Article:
I am worried because the article quotes Mr. Lamy as critical of Supachai Panitchpakdi, the Thai Trade Minister who will be the new director-general of the WTO. I am worried that we are getting off on the wrong foot in not understanding the position of developing countries in wanting a new trade round that is pro-growth and pro-developing countries.
During our investigation, we interviewed the Secretary of State on 4 July, and I asked what consultation would take place with developing countries before the final statement of development policy. I was told that there was no consultation and that the policy would go forward on the basis of the Cotinou agreements. Perhaps the Minister will tell his colleagues on the European Commission that, in my view, which is shared by others on the International Development Committee, Mr. Lamy and his colleagues should listen to voices from the developing countries in the south. We must not have covert protectionism.
The second area is regional integration and co-operation. We all support that, and any way forward must be based on developing countries working together. We must listen to them, and the EC should not presume that it knows best. I strongly support the idea of working with the African, Caribbean, Pacific and Latin American countries in those sub-world groups.
The third area relates to macro-economic policies and health and education sectoral programmes. That picks up the work that has been done on HIPC and the need to ensure full implementation and that the available money is put into health and education. However, I want to ensure that whatever new money comes up for HIPC in the future does not simply deal with the backlog. It should be new money and not related to underspend four or five years earlier.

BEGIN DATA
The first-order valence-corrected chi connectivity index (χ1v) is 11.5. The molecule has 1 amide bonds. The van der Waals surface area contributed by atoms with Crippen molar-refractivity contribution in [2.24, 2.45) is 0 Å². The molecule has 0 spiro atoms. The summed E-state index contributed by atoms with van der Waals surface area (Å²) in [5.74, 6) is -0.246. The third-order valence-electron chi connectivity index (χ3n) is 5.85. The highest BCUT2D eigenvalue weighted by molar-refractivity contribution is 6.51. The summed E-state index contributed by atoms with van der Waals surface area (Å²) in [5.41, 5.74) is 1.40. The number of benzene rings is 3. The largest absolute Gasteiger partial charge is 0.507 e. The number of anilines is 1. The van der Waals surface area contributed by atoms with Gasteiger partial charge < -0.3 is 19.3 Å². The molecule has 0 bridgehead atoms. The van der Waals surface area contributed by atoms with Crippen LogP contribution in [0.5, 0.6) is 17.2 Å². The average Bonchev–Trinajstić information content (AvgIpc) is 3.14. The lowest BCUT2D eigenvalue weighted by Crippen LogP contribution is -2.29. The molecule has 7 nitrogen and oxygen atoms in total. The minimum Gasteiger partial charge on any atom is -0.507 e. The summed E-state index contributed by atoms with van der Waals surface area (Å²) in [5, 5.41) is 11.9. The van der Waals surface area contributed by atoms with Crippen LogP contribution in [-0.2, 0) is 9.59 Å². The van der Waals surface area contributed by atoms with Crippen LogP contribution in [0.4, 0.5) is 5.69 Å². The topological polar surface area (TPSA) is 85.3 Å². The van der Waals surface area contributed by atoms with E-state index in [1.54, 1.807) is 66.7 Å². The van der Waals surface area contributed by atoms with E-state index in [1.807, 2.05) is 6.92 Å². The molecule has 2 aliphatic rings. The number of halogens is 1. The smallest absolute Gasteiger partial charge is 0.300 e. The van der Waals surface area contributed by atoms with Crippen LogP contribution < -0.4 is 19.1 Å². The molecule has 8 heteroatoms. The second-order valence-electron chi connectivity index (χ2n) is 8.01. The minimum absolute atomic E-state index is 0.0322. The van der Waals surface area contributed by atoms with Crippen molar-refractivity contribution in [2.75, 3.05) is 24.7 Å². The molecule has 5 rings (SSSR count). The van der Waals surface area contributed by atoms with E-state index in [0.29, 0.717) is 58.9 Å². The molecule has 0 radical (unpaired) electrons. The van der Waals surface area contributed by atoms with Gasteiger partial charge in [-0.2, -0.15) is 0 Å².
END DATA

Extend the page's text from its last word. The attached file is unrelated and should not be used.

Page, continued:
The fourth and fifth areas are linked--food security and sustainable rural development, and transport. I was lucky enough to attend an Inter-Parliamentary Union meeting following the world food summit at the Food and Agriculture Organisation in December 1998. Representative after representative from developing countries came to the rostrum to ask the European Union and north America to stop dumping food in their countries. Their message is that they can have food security and sustainable rural development if we stop doing that. It is important that we listen to them. The issue is linked to the Pascal Lamy discussions on the need to open up the EU agriculture policy to guard against subsidised over-production in the European Union which, because we cannot consume it, we dump on developing countries in the guise of aid. I strongly suggest that we attend to that.
The key to the transport issue is rural roads. We are concerned not with super-highways to speed politicians or multinational business men from one capital to another, but with enabling the products of sustainable activity in villages to be sold or traded with nearby villages. Products and foodstuffs need to be taken to the nearest market towns and perhaps to the capital city.
The development of institutional capacity, good governance and the rule of law remain to be considered. Good governance and corruption are the essence of the Select Committee's current investigation. A strong overarching principle is involved, relating to the effectiveness of EC activity. The UK does not have a strong role in this context at present, but I was interested to hear the other day that the Egmont group is sharing information across the world. At the moment, 53 countries are involved in that. The focus is on the movement of funds from and to developing and developed countries. I should like the EC to take a stronger role, using the skills of Europol, Interpol and the Egmont group for support in doing what is necessary for good governance and tackling corruption.
Two other matters are vital to this debate. First, we have heard much recently about European Union defence co-operation. I strongly commend to the House the intervention of my hon. Friend the Member for Clydebank and Milngavie (Mr. Worthington).